If we give ourselves to the experience, these next eight weeks can certainly help all of us, .  Marcelo and I are glad to be with you but let us also help each other!  Presenters will guide and stimulate us, we will break bread and pray and serve each other, and our journey together will take us to so many of the places where Vincent walked and worked.  The marvelous truth about being here in France, studying our own roots, our spiritual father, Vincent, is that we can soon identify with the inspiring organizer Vincent who also saw himself as a “work in progress.” He always knew his need for God’s grace.  In that he acted just like Mary.  Underneath his passion for working with the poor, Vincent lived and died urging his brothers, his sisters, friends and collaborators to be open, serious about how much God could do.  We want to give ourselves to our work but let’s also learn better to wait on the Lord, to trust in Providence.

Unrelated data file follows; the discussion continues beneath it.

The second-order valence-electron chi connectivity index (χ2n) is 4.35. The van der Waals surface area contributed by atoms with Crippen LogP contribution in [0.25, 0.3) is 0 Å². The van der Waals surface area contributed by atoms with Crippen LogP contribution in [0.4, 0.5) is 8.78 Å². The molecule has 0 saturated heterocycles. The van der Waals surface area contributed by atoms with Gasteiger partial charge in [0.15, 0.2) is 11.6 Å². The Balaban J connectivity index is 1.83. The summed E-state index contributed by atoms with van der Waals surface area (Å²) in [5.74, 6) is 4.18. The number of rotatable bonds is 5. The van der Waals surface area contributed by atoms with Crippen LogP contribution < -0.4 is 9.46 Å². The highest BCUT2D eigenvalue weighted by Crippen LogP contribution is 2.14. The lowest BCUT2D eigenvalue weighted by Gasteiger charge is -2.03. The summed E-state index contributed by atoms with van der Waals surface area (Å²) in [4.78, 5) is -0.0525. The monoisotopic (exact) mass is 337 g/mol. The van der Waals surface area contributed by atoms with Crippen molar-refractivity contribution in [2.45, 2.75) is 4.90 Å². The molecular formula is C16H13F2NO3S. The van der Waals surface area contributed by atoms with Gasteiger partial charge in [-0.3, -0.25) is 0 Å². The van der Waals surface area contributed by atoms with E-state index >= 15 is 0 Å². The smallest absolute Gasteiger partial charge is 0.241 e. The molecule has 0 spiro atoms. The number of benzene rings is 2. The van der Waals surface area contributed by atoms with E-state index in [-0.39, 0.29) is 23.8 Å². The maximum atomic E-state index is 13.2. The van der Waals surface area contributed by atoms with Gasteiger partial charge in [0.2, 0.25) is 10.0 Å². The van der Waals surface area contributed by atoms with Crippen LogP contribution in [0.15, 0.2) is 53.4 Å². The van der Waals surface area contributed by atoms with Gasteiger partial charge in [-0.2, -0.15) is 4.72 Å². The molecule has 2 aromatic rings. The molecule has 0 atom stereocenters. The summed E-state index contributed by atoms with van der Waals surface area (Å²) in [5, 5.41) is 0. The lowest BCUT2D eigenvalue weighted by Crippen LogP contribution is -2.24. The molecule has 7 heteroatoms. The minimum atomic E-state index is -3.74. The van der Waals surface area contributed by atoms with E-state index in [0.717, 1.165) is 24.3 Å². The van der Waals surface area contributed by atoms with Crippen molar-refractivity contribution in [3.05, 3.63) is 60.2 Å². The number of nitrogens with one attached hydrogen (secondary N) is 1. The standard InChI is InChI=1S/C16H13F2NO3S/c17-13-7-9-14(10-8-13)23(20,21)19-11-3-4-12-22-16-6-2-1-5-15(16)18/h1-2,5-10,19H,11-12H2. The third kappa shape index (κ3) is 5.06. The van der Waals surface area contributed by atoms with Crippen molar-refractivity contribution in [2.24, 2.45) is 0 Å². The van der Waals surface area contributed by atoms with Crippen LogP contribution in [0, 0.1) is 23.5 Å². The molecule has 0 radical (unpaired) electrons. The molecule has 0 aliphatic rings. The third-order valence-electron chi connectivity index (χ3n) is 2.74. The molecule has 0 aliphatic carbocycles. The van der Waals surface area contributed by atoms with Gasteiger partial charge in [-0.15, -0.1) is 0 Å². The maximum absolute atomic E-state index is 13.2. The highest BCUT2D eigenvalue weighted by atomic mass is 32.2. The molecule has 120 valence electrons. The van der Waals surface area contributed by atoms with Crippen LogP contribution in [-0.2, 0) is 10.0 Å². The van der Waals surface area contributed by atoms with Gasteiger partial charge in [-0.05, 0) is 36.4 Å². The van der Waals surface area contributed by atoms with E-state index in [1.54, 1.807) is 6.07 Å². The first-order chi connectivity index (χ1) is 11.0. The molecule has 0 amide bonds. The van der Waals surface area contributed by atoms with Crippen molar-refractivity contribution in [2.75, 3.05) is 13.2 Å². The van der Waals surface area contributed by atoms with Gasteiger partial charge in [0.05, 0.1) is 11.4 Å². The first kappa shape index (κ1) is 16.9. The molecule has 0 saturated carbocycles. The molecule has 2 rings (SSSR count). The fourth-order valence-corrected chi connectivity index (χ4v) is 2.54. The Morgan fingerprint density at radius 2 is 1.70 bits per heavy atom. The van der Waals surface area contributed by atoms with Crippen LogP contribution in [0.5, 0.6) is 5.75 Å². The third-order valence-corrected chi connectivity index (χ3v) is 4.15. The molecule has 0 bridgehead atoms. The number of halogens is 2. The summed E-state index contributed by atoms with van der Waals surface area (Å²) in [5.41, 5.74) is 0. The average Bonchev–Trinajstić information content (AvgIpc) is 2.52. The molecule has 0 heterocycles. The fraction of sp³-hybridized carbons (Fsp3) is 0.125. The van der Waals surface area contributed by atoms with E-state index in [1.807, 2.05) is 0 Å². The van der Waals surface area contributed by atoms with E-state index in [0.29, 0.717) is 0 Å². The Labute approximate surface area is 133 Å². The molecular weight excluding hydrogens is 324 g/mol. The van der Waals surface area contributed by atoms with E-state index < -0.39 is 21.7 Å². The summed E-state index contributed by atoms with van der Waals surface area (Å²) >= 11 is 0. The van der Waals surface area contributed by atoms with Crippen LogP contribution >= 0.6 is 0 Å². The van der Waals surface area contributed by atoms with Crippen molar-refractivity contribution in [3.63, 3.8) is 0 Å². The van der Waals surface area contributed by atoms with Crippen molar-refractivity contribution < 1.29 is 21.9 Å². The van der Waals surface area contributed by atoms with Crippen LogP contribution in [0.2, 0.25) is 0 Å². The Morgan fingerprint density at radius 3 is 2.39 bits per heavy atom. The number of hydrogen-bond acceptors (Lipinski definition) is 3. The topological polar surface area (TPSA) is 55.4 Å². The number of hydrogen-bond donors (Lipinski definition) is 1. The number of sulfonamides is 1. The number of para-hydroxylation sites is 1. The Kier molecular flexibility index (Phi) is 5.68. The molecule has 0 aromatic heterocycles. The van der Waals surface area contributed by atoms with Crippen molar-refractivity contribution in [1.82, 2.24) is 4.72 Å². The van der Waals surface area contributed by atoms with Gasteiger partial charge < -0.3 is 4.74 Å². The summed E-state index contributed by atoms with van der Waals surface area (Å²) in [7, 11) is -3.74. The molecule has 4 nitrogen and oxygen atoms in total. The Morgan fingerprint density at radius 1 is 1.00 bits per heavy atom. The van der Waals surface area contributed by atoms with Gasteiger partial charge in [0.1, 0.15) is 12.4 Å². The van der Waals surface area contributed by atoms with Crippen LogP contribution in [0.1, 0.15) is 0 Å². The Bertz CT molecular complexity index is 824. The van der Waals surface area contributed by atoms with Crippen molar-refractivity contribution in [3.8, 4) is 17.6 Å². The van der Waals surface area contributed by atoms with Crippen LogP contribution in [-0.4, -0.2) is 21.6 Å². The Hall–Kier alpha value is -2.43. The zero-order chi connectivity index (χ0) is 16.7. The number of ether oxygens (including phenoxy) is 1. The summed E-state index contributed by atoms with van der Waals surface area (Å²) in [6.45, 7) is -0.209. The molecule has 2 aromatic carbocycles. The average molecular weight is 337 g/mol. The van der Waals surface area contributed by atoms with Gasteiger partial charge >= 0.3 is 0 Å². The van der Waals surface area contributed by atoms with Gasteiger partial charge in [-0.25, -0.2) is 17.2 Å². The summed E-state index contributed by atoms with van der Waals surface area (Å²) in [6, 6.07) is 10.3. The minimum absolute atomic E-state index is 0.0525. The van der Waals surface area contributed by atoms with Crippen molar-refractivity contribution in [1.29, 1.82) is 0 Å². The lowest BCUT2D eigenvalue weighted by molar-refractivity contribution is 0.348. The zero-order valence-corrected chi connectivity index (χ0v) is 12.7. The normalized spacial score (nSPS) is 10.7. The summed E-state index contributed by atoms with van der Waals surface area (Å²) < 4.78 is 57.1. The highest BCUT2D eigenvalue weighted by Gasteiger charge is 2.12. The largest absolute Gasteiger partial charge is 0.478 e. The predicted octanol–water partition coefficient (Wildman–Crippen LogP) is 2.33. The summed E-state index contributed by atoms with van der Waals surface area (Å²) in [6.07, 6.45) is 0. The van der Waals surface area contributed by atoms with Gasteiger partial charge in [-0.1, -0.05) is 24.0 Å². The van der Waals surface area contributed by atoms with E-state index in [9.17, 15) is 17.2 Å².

Continuing our Eucharist, let us now appeal to our God, who wants so much to be present in us… as He did with Mary,  Vincent, and so many others …  to transform us into instruments of His love.

dpb: paris, maison mère, 8 sept 2012

 

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Hello from Paris!

Introductions first!  I was born in Baltimore, Maryland (USA) in 1949 and raised with with brother and three sisters in a quiet, church-faithful family but without the usual “roots.”  We had come from grandparents immigrating from Ireland and Poland, my parents moved our home to Texas early on, far from our childhood familiar sites and memories.  Like many post-World War II families, ours struggled financially.  There were others of course, many neighbors like us and others who had it worse.  But we grew to know them and trust our connection with them — it seemed natural that we children be taught not only to help each other but also those many others like us.  Raised Catholic in strongly Baptist territory in Texas, I suppose that I always felt destined both to do something in the Church and to help the poor.